New Mexico Car Insurance Guide – Find Cheap New Mexico Auto Insurance Rates

For those of you driving around in the Land of Enchantment, do you know what having New Mexico car insurance really entails? Every state has its own set of rules. Therefore, it’s important that you understand New Mexico’s rules and regulations before hitting the road. Read on to learn some of the basics of auto insurance in New Mexico and then see if maybe you can find cheaper NM car insurance rates when you are finished.

Basic Auto Coverage for New Mexico Drivers

When it comes to New Mexico car insurance, you must have liability for your automobile. This is the only basic requirement of New Mexico drivers. With this said, you should understand the breakdown of the minimum you are required to pay concerning your basic liability coverage.

The state of New Mexico requires the following minimums of its drivers:

$20,000 per person for death or injury of one person

$50,000 per accident for death or injury of two or more people

$10,000 per accident for property damage

When looking at a New Mexico car insurance policy, you will most likely see the above numbers listed as 20/50/10. These numbers really are important to understand. The first number is the maximum of what your insurance company will pay out per person injured in an auto accident. The second number is what is paid out for medical costs. The last number is the amount that will be paid for property damage. Property can range from another person’s house, vehicle, building, light pole, and more.

Take note that if the $50,000 doesn’t cover the total medical costs of the injured party or parties, you could in fact be sued for more money. This is why it’s always a good idea to consider upgrading your New Mexico auto insurance coverage.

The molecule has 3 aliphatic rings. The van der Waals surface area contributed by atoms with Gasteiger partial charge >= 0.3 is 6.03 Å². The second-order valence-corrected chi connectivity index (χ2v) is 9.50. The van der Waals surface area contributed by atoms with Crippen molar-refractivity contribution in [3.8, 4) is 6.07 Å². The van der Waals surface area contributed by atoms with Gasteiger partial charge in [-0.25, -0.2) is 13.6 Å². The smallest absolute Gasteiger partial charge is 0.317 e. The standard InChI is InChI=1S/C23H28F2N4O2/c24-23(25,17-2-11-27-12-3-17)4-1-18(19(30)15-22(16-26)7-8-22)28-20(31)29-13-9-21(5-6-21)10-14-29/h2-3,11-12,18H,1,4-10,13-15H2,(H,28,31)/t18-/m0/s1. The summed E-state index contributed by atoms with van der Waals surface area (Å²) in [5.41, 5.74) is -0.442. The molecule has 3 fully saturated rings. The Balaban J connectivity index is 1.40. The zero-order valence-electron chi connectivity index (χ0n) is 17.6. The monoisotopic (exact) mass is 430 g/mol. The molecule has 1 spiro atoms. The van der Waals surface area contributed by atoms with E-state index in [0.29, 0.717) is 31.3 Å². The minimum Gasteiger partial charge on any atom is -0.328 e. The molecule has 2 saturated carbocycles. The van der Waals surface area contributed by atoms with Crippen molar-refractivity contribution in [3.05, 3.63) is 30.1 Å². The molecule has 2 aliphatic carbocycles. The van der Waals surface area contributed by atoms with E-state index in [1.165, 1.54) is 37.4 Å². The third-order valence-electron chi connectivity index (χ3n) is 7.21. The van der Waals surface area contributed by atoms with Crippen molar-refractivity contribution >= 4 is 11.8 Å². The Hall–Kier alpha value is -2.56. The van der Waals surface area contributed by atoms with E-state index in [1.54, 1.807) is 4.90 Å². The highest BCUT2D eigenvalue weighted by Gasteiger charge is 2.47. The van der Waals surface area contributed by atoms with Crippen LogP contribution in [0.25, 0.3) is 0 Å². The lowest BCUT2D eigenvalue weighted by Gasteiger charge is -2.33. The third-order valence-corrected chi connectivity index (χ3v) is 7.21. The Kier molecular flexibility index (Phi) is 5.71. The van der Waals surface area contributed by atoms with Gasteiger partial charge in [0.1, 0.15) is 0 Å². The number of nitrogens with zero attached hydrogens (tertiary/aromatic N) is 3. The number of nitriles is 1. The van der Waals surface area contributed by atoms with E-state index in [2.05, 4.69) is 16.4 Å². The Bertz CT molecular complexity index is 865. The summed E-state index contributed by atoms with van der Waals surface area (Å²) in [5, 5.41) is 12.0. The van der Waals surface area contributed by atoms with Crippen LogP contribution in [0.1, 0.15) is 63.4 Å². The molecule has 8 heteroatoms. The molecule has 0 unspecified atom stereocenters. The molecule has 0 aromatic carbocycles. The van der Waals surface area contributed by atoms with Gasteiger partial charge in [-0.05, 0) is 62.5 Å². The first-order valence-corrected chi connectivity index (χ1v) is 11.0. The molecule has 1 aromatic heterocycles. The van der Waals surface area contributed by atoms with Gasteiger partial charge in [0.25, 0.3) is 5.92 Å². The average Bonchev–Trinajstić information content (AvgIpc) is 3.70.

New Mexico Car Insurance Upgrade Options

In a nutshell, if you can afford more NM auto insurance coverage, you should get it. Although it’s not necessary, it can be quite beneficial should the repercussions of an accident exceed your basic liability.

Some supplemental insurance you can get to upgrade your basic policy are:

Comprehensive – insures damage caused by non-accident circumstances such as theft, weather damage and vandalism.

Uninsured and/or Underinsured – provides coverage to you when the other driver lacks insurance or pays less for their insurance than you do.

Collision – protects your vehicle when damaged by an object or another vehicle.

New Mexico Car Insurance Alternative

Yes, there is an alternative to having insurance coverage through a New Mexico car insurance provider, but it can be a little harder on your wallet. According to New Mexico rules, an individual can drive the roads as long as they can prove financial responsibility. What this means is that you don’t have to have insurance, but you do have to have $60,000 set aside as a cash deposit or surety bond.

With this said, it means that you really don’t have much flexibility should your accident contain extensive damage. The $60,000 might not be enough to protect your assets.

For those of you repeat offenders out there, this is your only other option if you wish to drive. Having a record of habitual recklessness will result in a New Mexico car insurance company declining your request for coverage. To sum it up, do your best to keep your driving record in the best shape possible.

New Mexico IIDB and Penalties

The New Mexico Insurance Identification Database (IIDB) monitors the insurance status of registered drivers. How does it work? When you obtain New Mexico auto insurance coverage, your provider will update the database. If you fail to make payments or do anything else to cause a lapse in your policy, your provider will update the database with that information as well.

If the database runs across an uninsured driver, a request to fix the problem will be sent out via mail. If you keep your car insured, there’s really no reason to receive contact from the IIDB.

If you get pulled over by an officer while driving and fail to have insurance, you can probably expect a citation. If by chance your insurance card was hard to find, then you can take it into court to waive the ticket. However, if you were uninsured at the time you were pulled over, you may be charged with a misdemeanor, lose your car’s registration or have to pay a fine up to $300.

Finding Cheap New Mexico Auto Insurance Rates

As stated earlier, you should always get as much auto coverage as possible. It’s smart, it’s practical and it could save you from a lot of financial headaches in the future. Shop around and compare multiple insurers to find the cheapest New Mexico car insurance rates.